Hamilton Denounced “Unprincipled Gamblers”
By Nancy Spannaus
Oct. 31, 2019—The Oct. 28 column in Wall Street on Parade revealed new evidence of the way in which Wall Street speculation, especially by JPMorgan Chase, is threatening the U.S. financial and economic system. I quote:
But here’s the shocking news. According to its SEC filings, JPMorgan Chase is partly using Federally insured deposits made by moms and pops across the country in its more than 5,000 branches to prop up its share price with buybacks. The wording in the filing is as follows:
“In 2019, cash provided resulted from higher deposits and securities loaned or sold under repurchase agreements, partially offset by net payments on long-term borrowing … cash was used for repurchases of common stock and cash dividends on common and preferred stock.” (emphasis added)
To put this in direct language, what JPMorgan Chase is admitting is that it is using its commercial deposits to bid up its stock price, pumping up the Wall Street bubble, and further lining the pockets of those executives who are paid in stocks. This is activity that would be banned under any sane regulatory regime, as it was under FDR’s Glass-Steagall law and previous Securities and Exchange Commission rules. (The practice only became legal in 1982.)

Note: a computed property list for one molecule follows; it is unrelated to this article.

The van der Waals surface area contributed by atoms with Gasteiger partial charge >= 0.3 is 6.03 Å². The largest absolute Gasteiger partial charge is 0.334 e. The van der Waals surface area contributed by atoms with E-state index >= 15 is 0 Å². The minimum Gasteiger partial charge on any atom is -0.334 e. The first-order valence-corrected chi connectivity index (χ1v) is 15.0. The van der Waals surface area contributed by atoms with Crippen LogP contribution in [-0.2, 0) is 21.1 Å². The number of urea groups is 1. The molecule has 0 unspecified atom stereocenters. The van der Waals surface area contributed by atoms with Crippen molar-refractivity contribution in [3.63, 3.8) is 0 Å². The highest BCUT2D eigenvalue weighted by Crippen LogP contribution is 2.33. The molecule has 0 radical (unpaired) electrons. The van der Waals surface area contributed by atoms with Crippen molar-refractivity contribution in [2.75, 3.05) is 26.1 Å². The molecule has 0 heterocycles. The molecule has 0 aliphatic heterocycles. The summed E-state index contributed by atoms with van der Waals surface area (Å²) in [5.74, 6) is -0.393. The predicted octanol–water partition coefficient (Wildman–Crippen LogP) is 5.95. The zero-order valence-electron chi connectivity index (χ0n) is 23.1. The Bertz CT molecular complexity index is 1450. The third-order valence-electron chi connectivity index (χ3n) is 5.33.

The scope of JPMorgan Chase’s buybacks is staggering: more than $17 billion since the first part of this year. That’s $17 billion that could have been used to invest in industry, small business, infrastructure, and other productive enterprises – but it was used to inflate the stock market instead. As of July, the total amount of stock buybacks underway by all listed companies was expected to reach $1 trillion this year. (Recall that JPMorgan Chase CEO Jamie Dimon lauded the prospects of massive stock buybacks coming out of the 2017 tax bill as QE4.)
Our first Treasury Secretary Alexander Hamilton had a term for this kind of activity, which he encountered both during the war and his term in office. As early as 1792, Hamilton faced a huge speculative attack on the New York markets, which was aimed at disrupting the workings of the First National Bank, and the stability of the nation’s financial system. This excerpt from a letter he wrote to Philip Livingston on April 2, 1792 gives you a flavor of his view:
I observe that certain characters continue to sport with the Market & with the distresses of their fellow Citizens. ’Tis time there should be a line of separation between honest Men & knaves; between respectable stockholders and dealers in the funds, and mere unprincipled Gamblers. Public infamy must restrain what the laws cannot.
This spirit must be cultivated among the friends of good government and good principles. The relaxations in a just system of thinking, which have been produced by an excess of the spirit of speculation must be corrected. And Contempt and Neglect must attend those who manifest that they have no principle but to get money. (emphasis added)
As I argue in my book Hamilton Versus Wall Street: The Core Principles of the American System, Hamilton not only opposed financial speculation, but he provided a means for dealing with it. His solution was the creation of his funding system and its necessary complement, the First National Bank of the United States.